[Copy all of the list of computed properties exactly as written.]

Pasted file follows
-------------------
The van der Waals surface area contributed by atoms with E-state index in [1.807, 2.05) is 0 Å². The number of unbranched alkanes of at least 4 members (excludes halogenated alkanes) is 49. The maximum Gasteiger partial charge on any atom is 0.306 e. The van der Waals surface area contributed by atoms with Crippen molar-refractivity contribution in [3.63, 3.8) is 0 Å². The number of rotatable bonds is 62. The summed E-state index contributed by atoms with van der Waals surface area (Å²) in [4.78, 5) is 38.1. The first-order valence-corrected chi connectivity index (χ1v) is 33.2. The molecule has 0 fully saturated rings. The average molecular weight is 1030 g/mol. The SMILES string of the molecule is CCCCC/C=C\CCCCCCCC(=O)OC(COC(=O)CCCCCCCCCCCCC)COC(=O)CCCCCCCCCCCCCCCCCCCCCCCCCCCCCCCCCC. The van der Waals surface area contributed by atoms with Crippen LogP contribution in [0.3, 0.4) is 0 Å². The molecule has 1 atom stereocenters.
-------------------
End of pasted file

The van der Waals surface area contributed by atoms with E-state index in [1.807, 2.05) is 0 Å². The number of unbranched alkanes of at least 4 members (excludes halogenated alkanes) is 49. The maximum Gasteiger partial charge on any atom is 0.306 e. The van der Waals surface area contributed by atoms with Crippen molar-refractivity contribution in [3.63, 3.8) is 0 Å². The number of rotatable bonds is 62. The summed E-state index contributed by atoms with van der Waals surface area (Å²) in [4.78, 5) is 38.1. The first-order valence-corrected chi connectivity index (χ1v) is 33.2. The molecule has 0 fully saturated rings. The average molecular weight is 1030 g/mol. The SMILES string of the molecule is CCCCC/C=C\CCCCCCCC(=O)OC(COC(=O)CCCCCCCCCCCCC)COC(=O)CCCCCCCCCCCCCCCCCCCCCCCCCCCCCCCCCC. The van der Waals surface area contributed by atoms with Crippen LogP contribution in [0.3, 0.4) is 0 Å². The molecule has 1 atom stereocenters.